Subject: Preparing for Iceland: Avalanches and Mindsets

Hey Everyone,

In a little more than 3 months we’ll all be on one of the most epic trips ever, backcountry skiing and split-boarding in Iceland!  I’m super excited.  We’ve been talking about this since 2012 and it’s finally going to be a reality.

I’m sending out this e-mail to start a conversation about avalanches and I’d like everyone to participate.  The more I read about people who die in slides, the more it becomes apparent that it’s group think, group culture and group mentality more than anything else that’s causing these deaths.  Individuals who would otherwise make very good decisions seem to make very poor ones once they’re placed in a large group.  We’re a group of 9 including the guide, which is VERY big and can create some very dangerous dynamics if we’re not mindful from the outset.

So here’s what I’m proposing: We create a group culture with a primary focus that is NOT about getting rad and getting after it.  We create a group culture that values the safety of every member above anything else.  That means making decisions with the goal that we will NEVER set off an avalanche.  Not one.  Even if that means turning around and skiing back down the skin track.  A group where we truly value everyone’s voice, no matter how much or how little experience they have.  And a group where anyone can have veto power and feel comfortable using it.  Creating a culture like this is difficult since most of us (myself included) are risk takers by nature.  We’re also part of a generation and culture that worships risk takers and memorializes them when they die.  We also don’t know each other and there will be a ton of group dynamics playing out once we arrive.  Finally, there is a guide involved, which creates another difficult group dynamic in terms of staying safe since the guide is the expert and often deferred to for risky decisions.  I asked E if the company would put us in touch with our guide to be a part of this conversation since that will be a major influencer once we are out there.  E is that possible?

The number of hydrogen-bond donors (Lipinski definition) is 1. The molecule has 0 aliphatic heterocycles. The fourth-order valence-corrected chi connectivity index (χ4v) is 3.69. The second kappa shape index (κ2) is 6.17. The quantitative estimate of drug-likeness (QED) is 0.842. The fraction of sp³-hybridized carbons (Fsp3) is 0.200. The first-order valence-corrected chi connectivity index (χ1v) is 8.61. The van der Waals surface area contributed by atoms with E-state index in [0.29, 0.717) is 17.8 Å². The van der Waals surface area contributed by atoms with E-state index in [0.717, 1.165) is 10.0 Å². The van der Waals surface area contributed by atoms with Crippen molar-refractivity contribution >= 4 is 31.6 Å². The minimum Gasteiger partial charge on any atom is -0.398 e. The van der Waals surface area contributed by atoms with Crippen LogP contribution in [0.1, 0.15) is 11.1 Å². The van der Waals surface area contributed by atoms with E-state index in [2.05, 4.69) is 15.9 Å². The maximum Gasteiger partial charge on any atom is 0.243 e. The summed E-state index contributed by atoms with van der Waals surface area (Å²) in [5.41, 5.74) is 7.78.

That being said I think this group culture can be built over the next few months with some communication via e-mail and a plan for arrival.  So here’s what I’m proposing

1. We all answer a series of intro questions that I’ll pose in this e-mail and keep the convo going as we see fit.

2. We use this e-mail chain to share anything we learn or read about avalanches throughout the season.